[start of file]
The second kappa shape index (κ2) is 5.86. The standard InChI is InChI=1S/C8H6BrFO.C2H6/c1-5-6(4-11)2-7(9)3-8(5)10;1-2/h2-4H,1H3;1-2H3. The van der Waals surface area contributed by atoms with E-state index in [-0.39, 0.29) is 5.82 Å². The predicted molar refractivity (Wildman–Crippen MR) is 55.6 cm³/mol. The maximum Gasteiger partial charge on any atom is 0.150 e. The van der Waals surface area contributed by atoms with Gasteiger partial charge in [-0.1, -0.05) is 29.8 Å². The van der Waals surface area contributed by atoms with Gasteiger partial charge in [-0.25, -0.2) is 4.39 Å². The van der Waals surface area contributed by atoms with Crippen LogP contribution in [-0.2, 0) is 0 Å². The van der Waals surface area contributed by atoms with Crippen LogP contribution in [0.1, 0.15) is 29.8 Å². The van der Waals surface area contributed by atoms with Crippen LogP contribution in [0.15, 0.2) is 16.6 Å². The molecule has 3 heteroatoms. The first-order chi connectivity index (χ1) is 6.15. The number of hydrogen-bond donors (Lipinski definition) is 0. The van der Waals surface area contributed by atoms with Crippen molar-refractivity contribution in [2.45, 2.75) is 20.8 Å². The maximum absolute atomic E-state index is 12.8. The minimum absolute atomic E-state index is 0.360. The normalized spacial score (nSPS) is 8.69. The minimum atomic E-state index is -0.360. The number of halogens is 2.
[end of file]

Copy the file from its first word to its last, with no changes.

The second kappa shape index (κ2) is 5.86. The standard InChI is InChI=1S/C8H6BrFO.C2H6/c1-5-6(4-11)2-7(9)3-8(5)10;1-2/h2-4H,1H3;1-2H3. The van der Waals surface area contributed by atoms with E-state index in [-0.39, 0.29) is 5.82 Å². The predicted molar refractivity (Wildman–Crippen MR) is 55.6 cm³/mol. The maximum Gasteiger partial charge on any atom is 0.150 e. The van der Waals surface area contributed by atoms with Gasteiger partial charge in [-0.1, -0.05) is 29.8 Å². The van der Waals surface area contributed by atoms with Gasteiger partial charge in [-0.25, -0.2) is 4.39 Å². The van der Waals surface area contributed by atoms with Crippen LogP contribution in [-0.2, 0) is 0 Å². The van der Waals surface area contributed by atoms with Crippen LogP contribution in [0.1, 0.15) is 29.8 Å². The van der Waals surface area contributed by atoms with Crippen LogP contribution in [0.15, 0.2) is 16.6 Å². The molecule has 3 heteroatoms. The first-order chi connectivity index (χ1) is 6.15. The number of hydrogen-bond donors (Lipinski definition) is 0. The van der Waals surface area contributed by atoms with Crippen molar-refractivity contribution in [2.45, 2.75) is 20.8 Å². The maximum absolute atomic E-state index is 12.8. The minimum absolute atomic E-state index is 0.360. The normalized spacial score (nSPS) is 8.69. The minimum atomic E-state index is -0.360. The number of halogens is 2.